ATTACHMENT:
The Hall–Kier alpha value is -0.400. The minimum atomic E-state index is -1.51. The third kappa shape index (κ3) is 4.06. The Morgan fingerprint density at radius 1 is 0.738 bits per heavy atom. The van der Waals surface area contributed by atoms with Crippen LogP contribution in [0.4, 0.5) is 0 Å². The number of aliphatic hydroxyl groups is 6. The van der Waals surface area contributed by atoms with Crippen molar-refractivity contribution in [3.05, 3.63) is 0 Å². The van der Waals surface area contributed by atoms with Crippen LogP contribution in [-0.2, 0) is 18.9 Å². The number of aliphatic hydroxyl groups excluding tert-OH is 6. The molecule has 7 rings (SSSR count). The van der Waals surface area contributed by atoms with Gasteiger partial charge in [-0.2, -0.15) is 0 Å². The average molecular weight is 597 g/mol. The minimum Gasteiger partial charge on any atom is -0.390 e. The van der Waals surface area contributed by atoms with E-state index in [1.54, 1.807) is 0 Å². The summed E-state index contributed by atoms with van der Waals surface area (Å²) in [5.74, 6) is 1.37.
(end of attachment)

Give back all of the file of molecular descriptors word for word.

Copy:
The Hall–Kier alpha value is -0.400. The minimum atomic E-state index is -1.51. The third kappa shape index (κ3) is 4.06. The Morgan fingerprint density at radius 1 is 0.738 bits per heavy atom. The van der Waals surface area contributed by atoms with Crippen LogP contribution in [0.4, 0.5) is 0 Å². The number of aliphatic hydroxyl groups is 6. The van der Waals surface area contributed by atoms with Crippen molar-refractivity contribution in [3.05, 3.63) is 0 Å². The van der Waals surface area contributed by atoms with Crippen LogP contribution in [-0.2, 0) is 18.9 Å². The number of aliphatic hydroxyl groups excluding tert-OH is 6. The molecule has 7 rings (SSSR count). The van der Waals surface area contributed by atoms with Gasteiger partial charge in [-0.2, -0.15) is 0 Å². The average molecular weight is 597 g/mol. The minimum Gasteiger partial charge on any atom is -0.390 e. The van der Waals surface area contributed by atoms with E-state index in [1.54, 1.807) is 0 Å². The summed E-state index contributed by atoms with van der Waals surface area (Å²) in [5.74, 6) is 1.37.